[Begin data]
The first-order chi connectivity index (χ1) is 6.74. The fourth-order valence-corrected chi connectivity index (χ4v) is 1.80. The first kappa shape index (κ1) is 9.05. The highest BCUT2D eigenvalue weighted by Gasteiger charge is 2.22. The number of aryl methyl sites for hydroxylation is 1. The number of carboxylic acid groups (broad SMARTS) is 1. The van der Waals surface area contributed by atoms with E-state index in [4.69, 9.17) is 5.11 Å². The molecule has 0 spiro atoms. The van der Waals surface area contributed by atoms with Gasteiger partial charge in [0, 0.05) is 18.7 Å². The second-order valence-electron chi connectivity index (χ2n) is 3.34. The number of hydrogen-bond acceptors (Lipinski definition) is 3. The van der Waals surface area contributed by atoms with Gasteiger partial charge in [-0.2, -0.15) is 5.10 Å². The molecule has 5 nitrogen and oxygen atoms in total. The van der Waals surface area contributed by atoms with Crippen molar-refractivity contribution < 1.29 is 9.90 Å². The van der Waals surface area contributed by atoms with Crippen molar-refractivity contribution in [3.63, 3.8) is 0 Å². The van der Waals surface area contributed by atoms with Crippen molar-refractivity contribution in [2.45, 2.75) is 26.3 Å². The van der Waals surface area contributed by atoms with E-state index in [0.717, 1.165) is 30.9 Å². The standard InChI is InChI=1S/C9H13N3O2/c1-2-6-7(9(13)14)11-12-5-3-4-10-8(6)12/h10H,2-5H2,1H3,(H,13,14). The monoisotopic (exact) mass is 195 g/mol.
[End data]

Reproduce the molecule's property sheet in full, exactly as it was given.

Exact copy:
The first-order chi connectivity index (χ1) is 6.74. The fourth-order valence-corrected chi connectivity index (χ4v) is 1.80. The first kappa shape index (κ1) is 9.05. The highest BCUT2D eigenvalue weighted by Gasteiger charge is 2.22. The number of aryl methyl sites for hydroxylation is 1. The number of carboxylic acid groups (broad SMARTS) is 1. The van der Waals surface area contributed by atoms with E-state index in [4.69, 9.17) is 5.11 Å². The molecule has 0 spiro atoms. The van der Waals surface area contributed by atoms with Gasteiger partial charge in [0, 0.05) is 18.7 Å². The second-order valence-electron chi connectivity index (χ2n) is 3.34. The number of hydrogen-bond acceptors (Lipinski definition) is 3. The van der Waals surface area contributed by atoms with Gasteiger partial charge in [-0.2, -0.15) is 5.10 Å². The molecule has 5 nitrogen and oxygen atoms in total. The van der Waals surface area contributed by atoms with Crippen molar-refractivity contribution < 1.29 is 9.90 Å². The van der Waals surface area contributed by atoms with Crippen molar-refractivity contribution in [3.63, 3.8) is 0 Å². The van der Waals surface area contributed by atoms with Crippen molar-refractivity contribution in [2.45, 2.75) is 26.3 Å². The van der Waals surface area contributed by atoms with E-state index in [0.717, 1.165) is 30.9 Å². The standard InChI is InChI=1S/C9H13N3O2/c1-2-6-7(9(13)14)11-12-5-3-4-10-8(6)12/h10H,2-5H2,1H3,(H,13,14). The monoisotopic (exact) mass is 195 g/mol.